- BerndSchmitz
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What are your favourite Stochastic Calculus Books? I want to add something to my lonely Shreve (Stochastic Calculus for Finance II - Continious-Time Models), which I found a pretty good read. I'm looking for something mathematical clean but not too technical.Regards,Bernd

Oksendal (Stochastic Differential Equations) is a gem.

Like both Shreve as well as Øksendal.Other than that:* Financial modelling with Jump Processes by Cont & Tankov -- good intro to jumps* Stochastic Integration and Differential Equations by Philip Protter -- this is somewhat in the technical territory, but still think it's the reference to go to learn about semimartingales; if too step, the following notes may help along the way:- Stochastic Calculus Notes by Alan Bain- An essay on the general theory of stochastic processes by Ashkan Nikeghbali- Stochastic Calculus Notes by George LowtherSome alternatives (or complements) to Protter -- haven't had time to examine these more deeply, but parts looked interesting:- Klebaner (2005) "Introduction to Stochastic Calculus with Applications"- Meyer (2001) "Continuous Stochastic Calculus with Applications to Finance"- Bass (2011) "Stochastic Processes"By the way, would anyone happen to have any further thoughts on the above three -- say, how do they compare with the Protter's text?Edit: As for the notes, Almost None of the Theory of Stochastic Processes (a lovely title, incidentally :]) by Cosma Rohilla Shalizi with Aryeh Kontorovich also seem pretty decent -- with Part IV, "Diffusions and Stochastic Calculus," particularly relevant in our context.

Last edited by Polter on March 22nd, 2015, 11:00 pm, edited 1 time in total.

- Cuchulainn
**Posts:**61133**Joined:****Location:**Amsterdam-
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And I am sure Alan Lewis' upcoming Sto Vol book Vol II. And Thomas Mikosch' book.

Last edited by Cuchulainn on March 26th, 2015, 11:00 pm, edited 1 time in total.

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My two cents: To me, the Shreve book tries to be two things - introductory and formal - and falls in the gap between both. For example try to work the chapter problems; you'll find that the material that would explain the problems is often in a different chapter. I think it was done this way to challenge the student but often results in frustration.@PolterI've actually met Bass and he is a really nice guy, very down to earth, and really good at what he does. That said, I think there may be a struggle for a student to see the financial relevance to his Stoch. Processes book. I agree Klebaner is pretty great.Not to suck up here, but this one is priceless: "Option Valuation Under Stochastic Volatility" by Lewis. Edit: How could I forget? My all-time all-purpose for understanding...everything...is Brigo and Mercurio. But honestly the second edition is just too big. The first edition was about perfect, I think all the "smile inflation and credit" stuff should have been a separate book.

Last edited by Orbit on March 26th, 2015, 11:00 pm, edited 1 time in total.

what about this, isn't that _the_ standard text ?

- Cuchulainn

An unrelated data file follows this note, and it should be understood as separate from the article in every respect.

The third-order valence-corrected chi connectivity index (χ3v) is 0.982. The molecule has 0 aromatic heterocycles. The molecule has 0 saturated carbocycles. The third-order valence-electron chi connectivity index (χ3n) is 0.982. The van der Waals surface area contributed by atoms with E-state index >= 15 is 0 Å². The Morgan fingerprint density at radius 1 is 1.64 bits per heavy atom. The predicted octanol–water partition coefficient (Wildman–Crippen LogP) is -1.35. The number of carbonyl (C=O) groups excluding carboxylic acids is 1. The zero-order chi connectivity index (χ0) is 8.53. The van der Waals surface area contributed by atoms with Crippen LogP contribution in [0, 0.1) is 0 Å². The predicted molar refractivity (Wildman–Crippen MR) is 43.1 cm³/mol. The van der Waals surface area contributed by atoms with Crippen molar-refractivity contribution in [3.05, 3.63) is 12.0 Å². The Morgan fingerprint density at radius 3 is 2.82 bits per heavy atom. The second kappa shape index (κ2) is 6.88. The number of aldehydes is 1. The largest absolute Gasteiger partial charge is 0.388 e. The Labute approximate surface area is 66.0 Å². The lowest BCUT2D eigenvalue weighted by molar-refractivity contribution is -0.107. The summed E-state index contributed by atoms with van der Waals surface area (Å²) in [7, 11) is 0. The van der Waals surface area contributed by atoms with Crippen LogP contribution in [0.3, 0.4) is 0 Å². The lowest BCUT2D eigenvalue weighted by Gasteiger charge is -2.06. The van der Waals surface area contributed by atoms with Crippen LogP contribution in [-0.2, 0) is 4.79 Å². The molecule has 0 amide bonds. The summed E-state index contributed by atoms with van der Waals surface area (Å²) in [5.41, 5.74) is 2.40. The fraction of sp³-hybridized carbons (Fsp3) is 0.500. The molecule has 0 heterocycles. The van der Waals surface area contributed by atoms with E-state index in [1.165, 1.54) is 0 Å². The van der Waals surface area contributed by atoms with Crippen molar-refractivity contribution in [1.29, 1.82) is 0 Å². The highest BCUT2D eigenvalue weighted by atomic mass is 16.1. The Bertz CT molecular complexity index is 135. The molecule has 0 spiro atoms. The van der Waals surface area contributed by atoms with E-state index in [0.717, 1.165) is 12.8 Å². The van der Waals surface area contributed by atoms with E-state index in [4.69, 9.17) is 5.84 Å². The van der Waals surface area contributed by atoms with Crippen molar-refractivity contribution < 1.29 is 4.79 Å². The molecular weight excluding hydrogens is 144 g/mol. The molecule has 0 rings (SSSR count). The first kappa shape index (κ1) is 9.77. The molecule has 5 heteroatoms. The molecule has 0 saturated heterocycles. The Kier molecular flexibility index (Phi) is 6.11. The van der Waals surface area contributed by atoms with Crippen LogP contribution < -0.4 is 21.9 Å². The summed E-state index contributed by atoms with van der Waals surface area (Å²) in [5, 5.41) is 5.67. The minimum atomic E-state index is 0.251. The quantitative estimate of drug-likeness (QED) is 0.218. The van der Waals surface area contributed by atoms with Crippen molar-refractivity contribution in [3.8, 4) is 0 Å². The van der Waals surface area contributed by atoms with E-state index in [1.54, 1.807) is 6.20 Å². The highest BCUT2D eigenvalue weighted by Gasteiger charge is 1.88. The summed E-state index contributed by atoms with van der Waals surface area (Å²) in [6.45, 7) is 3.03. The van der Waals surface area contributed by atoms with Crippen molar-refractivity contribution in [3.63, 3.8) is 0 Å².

**Posts:**61133**Joined:****Location:**Amsterdam-
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Kloeden and Platen?

http://www.datasimfinancial.com

http://www.datasim.nl

Every Time We Teach a Child Something, We Keep Him from Inventing It Himself

Jean Piaget

http://www.datasim.nl

Every Time We Teach a Child Something, We Keep Him from Inventing It Himself

Jean Piaget

QuoteOriginally posted by: CuchulainnKloeden and Platen?Yeah, I agree; really, really great.

- cosmologist
**Posts:**640**Joined:**

BerndSchmitz, Shreve, the genius, wrote the finest two volumes of pure maths(applied to finance) I have ever come across. People those who have gone through the books with seriousness, including the problems, would probably agree with me.I am looking for solutions to the problems mentioned in both the parts. Not for me, but for my kids. Expecting that one of them might try to be a quant( I tried, I failed). Have you come across the solutions anywhere?Thanks in advance. May be I will send a mail to Peter, too. By the way, from some of your posts which I have followed, I can say that your posts are worth reading. cheers

Last edited by cosmologist on September 1st, 2015, 10:00 pm, edited 1 time in total.

As an initial course Random Processes I liked A. D. Wentzell book and Chung Williams Introduction to Stochastic Integration looks good for future mathematicians

Last edited by list1 on September 2nd, 2015, 10:00 pm, edited 1 time in total.

- Cuchulainn
**Posts:**61133**Joined:****Location:**Amsterdam-
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What about the many books by A.N. Shiryaev

Last edited by Cuchulainn on September 3rd, 2015, 10:00 pm, edited 1 time in total.

http://www.datasimfinancial.com

http://www.datasim.nl

Every Time We Teach a Child Something, We Keep Him from Inventing It Himself

Jean Piaget

http://www.datasim.nl

Every Time We Teach a Child Something, We Keep Him from Inventing It Himself

Jean Piaget

QuoteOriginally posted by: CuchulainnWhat about the many books by A.N. ShiryaevI know only his old Probability books. They are good and also have a mathematical taste of statistical applications.

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